Autism and doctor visits: Family seeks help to ease daughter’s fears
This week’s “Got Questions?” response is by psychologist Kenneth Shamlian, director of the behavioral treatment program at the University of Rochester Medical Center, and Angeles Nunez, a certified child life specialist at the center. The University of Rochester is among the 14 sites in the Autism Speaks Autism Treatment Network (ATN).
Our daughter is severely affected by autism. We’re having a particular problem with doctor visits. She doesn’t like being touched and won’t sit still for procedures like a shot or drawing blood. Do you have some advice for preparing her for the visit? How about while we’re at the doctor?
Editor’s note: The following information is not meant to diagnose or treat and should not take the place of personal consultation, as appropriate, with a qualified healthcare professional and/or behavioral therapist.
This is a common issue for many children and even some adults, on or off the spectrum. However, autism-related social and sensory issues can greatly add to the challenge. It’s also an excellent issue for you to address with the help of your daughter’s behavioral therapist.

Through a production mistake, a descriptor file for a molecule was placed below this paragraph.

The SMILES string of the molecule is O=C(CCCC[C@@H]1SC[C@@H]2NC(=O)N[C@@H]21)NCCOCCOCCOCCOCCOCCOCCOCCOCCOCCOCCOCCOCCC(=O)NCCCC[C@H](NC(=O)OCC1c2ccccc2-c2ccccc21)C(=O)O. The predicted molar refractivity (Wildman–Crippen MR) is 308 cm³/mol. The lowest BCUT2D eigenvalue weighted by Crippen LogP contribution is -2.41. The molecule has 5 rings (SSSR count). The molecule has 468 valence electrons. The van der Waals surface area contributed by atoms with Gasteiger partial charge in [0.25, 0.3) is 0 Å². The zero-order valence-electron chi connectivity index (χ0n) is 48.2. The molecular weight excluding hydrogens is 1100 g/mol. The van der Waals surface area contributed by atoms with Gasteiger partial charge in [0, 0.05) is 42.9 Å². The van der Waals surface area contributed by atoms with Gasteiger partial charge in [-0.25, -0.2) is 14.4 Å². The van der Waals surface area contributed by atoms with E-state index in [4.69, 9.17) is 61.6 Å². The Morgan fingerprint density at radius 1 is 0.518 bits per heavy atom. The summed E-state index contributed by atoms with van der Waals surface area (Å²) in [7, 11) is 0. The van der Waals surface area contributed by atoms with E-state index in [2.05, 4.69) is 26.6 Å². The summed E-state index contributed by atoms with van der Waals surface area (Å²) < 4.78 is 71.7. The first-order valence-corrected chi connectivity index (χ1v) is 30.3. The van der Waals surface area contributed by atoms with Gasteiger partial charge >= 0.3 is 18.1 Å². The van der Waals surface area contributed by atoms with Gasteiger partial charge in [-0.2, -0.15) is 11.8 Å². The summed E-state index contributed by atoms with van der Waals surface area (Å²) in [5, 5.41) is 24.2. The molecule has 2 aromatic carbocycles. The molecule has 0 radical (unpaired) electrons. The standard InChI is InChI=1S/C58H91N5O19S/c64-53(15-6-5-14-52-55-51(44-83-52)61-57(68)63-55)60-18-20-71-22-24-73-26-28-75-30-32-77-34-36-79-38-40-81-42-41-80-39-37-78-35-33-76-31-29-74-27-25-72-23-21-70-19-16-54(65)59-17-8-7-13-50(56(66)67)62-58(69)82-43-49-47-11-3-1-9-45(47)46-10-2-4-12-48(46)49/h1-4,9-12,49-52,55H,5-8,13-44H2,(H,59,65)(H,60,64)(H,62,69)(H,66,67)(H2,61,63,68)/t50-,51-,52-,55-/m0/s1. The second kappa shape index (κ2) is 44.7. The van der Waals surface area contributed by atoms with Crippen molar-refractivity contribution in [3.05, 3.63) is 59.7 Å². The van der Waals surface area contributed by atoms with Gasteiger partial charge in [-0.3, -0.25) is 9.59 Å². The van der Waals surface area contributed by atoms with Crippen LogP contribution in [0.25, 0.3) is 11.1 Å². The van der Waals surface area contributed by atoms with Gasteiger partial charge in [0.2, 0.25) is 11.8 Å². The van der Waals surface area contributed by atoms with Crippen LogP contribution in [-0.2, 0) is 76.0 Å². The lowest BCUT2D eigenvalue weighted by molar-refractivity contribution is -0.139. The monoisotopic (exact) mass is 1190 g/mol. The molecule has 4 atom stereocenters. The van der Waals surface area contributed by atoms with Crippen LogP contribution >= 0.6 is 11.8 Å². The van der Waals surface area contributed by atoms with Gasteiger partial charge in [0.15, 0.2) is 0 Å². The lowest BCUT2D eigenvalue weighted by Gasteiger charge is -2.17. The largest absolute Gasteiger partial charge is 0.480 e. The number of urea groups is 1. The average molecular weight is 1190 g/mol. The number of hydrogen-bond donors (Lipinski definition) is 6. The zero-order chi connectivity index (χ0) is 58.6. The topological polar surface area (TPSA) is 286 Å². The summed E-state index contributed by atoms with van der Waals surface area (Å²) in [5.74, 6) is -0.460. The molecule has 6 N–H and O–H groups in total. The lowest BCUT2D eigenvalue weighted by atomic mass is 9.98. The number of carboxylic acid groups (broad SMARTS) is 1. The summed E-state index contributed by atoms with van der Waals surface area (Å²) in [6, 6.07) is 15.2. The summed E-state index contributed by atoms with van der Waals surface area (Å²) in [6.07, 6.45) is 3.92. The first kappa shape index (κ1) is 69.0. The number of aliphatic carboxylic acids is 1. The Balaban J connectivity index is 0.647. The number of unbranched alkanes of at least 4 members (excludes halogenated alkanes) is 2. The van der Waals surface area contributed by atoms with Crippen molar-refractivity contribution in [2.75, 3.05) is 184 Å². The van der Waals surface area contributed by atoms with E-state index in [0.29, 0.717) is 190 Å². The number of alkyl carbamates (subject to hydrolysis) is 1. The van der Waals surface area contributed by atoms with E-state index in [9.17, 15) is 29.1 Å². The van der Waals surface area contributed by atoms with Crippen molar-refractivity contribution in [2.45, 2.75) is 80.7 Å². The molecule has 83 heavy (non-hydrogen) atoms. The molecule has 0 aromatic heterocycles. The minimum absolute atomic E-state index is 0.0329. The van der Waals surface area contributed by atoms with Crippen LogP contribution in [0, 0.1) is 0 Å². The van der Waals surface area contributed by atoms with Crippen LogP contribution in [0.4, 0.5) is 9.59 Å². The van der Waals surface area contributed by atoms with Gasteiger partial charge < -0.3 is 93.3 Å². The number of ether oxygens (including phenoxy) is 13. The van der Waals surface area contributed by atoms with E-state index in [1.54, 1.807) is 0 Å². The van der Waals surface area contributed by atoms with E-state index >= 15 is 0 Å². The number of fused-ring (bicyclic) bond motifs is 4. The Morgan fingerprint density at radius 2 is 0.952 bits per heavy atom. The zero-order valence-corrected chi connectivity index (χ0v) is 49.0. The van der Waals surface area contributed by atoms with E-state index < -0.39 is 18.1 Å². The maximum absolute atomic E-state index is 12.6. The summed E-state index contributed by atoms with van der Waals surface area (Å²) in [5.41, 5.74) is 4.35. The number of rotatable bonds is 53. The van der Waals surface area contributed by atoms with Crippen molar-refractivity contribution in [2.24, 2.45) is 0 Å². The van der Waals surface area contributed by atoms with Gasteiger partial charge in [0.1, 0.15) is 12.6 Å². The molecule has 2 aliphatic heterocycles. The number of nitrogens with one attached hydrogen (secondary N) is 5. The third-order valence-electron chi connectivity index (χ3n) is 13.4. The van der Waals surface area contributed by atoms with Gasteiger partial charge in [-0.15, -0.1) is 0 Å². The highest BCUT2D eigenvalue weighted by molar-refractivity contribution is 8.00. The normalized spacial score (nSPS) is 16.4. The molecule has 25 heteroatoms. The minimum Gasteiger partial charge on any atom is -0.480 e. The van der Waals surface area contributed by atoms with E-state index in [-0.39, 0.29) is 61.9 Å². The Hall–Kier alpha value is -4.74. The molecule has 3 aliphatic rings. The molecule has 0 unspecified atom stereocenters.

We’re glad to offer you some suggestions and strategies for you and her therapist and doctors to consider. In addition, we want to direct you to a number of helpful resources that Autism Speaks and its Autism Treatment Network (ATN) have developed. These include several tool kits that the ATN has written in its role as the federally funded Autism Intervention Research Network for Physical Health (AIR-P). These include:
Strategies for a smoother visit
Outside of autism specialty centers, some doctors aren’t familiar with the special needs of children who have autism. It can help to inform the healthcare provider, in advance, of your child’s diagnosis along with information on how your child prefers to communicate, her sensitivities (e.g. to touch, fear of shots) and any autism-related behaviors that might take place during the visit (e.g. her reaction to being touched or stressed, stimming, etc.).
In addition, consider the following: